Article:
Pinstriping

Discussion in 'HOW TO' started by Duchess, Aug 25, 2018.

  1. Duchess

    Duchess

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    Decided to start a thread for pinstriping techniques. I'm just an amateur who's only done a couple things with simple double-lines using masking tapes, but I'll start.

    The best product I worked with was Finesse Pinstriping Masking Tape, which comes in varying thicknesses, spacing, and number of stripes. I also tried a cheap pinstriping tool that had some spacing-adjustable grooved wheels that picked up paint from a small glass hopper to roll onto the painting surface. Bled all over the place with the thin gold leaf enamel. I think it might have worked with a thick paint, like latex, but that's not much help with bikes and I didn't know about it when I did my kayak, which I striped with hand-laid thin masking tape (heavy duty outdoor latex holds up decently well on a wood kayak and even the expensive stuff I used costs a fraction of the price of marine paint and it comes in any color). Hand spacing isn't bad on a consistent surface, but it would be a lot less aggravation to use the pre-spaced tape, especially on something like a bike.

    Finesse tape on Major Taylor:
    [​IMG]

    [​IMG]

    Hand spacing on Kraken:
    [​IMG]

    [​IMG]
     
  2. Kruez

    Kruez

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    Hi, I like your topic, pics are not viewable.


    Sent from my iPad using Tapatalk
     
  3. LukeTheJoker

    LukeTheJoker Moderator

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    I can see them.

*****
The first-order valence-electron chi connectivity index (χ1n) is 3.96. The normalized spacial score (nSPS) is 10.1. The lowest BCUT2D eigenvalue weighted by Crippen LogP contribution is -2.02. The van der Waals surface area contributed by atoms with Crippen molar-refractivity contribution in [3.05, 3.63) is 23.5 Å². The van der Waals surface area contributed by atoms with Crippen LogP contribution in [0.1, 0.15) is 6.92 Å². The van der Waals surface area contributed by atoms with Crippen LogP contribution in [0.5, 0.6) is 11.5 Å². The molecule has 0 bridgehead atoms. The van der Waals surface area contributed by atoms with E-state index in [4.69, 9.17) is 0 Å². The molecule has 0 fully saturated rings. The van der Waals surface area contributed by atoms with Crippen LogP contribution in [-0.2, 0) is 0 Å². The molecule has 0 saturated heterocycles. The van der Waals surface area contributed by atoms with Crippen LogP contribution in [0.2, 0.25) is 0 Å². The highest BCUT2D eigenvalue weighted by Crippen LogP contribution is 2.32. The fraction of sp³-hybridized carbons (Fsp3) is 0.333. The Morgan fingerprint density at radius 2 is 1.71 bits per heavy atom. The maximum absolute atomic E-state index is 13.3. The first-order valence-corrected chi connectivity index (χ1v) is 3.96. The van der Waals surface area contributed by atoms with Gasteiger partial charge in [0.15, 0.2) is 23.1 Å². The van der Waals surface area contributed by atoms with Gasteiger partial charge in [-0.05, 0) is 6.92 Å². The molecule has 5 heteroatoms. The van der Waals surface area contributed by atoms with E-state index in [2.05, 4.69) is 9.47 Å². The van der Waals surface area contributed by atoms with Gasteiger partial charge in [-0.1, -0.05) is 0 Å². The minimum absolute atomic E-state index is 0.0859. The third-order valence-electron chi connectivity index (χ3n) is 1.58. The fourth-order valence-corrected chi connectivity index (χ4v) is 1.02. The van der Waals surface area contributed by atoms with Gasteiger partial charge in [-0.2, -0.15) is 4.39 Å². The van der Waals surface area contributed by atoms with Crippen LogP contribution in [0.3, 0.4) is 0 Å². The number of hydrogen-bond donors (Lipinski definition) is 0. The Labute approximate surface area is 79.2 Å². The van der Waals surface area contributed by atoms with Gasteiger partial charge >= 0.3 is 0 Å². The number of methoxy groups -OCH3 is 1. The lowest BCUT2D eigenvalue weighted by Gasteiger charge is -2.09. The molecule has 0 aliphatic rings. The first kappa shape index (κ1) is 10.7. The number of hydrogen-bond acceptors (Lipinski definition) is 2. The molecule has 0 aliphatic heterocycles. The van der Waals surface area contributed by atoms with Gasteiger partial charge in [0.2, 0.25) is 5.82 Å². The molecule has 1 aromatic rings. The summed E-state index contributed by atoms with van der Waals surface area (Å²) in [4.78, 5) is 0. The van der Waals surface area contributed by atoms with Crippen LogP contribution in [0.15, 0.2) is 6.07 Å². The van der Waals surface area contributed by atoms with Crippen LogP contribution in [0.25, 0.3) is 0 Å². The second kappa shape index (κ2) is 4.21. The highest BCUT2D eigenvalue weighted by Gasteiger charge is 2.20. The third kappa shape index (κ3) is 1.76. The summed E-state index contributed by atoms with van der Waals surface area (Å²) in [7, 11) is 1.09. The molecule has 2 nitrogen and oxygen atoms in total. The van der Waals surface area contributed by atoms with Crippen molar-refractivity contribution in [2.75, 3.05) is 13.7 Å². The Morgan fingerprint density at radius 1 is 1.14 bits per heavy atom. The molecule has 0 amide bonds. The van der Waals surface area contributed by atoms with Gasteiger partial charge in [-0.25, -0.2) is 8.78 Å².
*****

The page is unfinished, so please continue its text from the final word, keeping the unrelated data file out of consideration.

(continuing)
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  4. Kruez

    Kruez

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    Interesting. Still cant.

    Sent from my SAMSUNG-SM-N915A using Tapatalk
     
  5. Duchess

    Duchess

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    I looked at it from my phone (instead of my laptop) without being logged in, and they're showing up. I don't know why they're not working.
     
  6. Brian macumber

    Brian macumber

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    I can see the pics. Nice job on the pinstripe was the squid on the side of the kayak your idea or something similar to the original one?
     
  7. Duchess

    Duchess

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    Thanks! I wanted to do something where the pinstripes terminated and because I love giant squid, exaggerated arms are what I came up with. I'm not sure what you mean by original—it's a CLC Chesapeake 17, which is a kit or plan-made kayak and was designed as such. This common general style of kayak are referred to as Greenland style, but they really only echo the silhouette of real native Greenland boats, which were built with skin stretched and sewn over skeletal wood frames. The paddle I made in the second pic is much truer to authentic Greenland equipment than the boat (and much nicer to use than the typical style IMO, plus they're cheap and a lot of fun to make). It's a great boat, though, but every time I lift it onto the roof at the end of a day out, I tell myself that I need to make a nice, lightweight skin boat (except that the designs I've seen are too authentic for me, that is low in primary and secondary stability as I paddle to relax, not hunt walrus while dodging ice packs—those were rugged people living tough lives).
     
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  8. Brian macumber

    Brian macumber

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    Sorry thought it was something you bought and was restoring didn't know you built it great job. Aren't we glad we didn't live in those times:nod:
     
  9. Kruez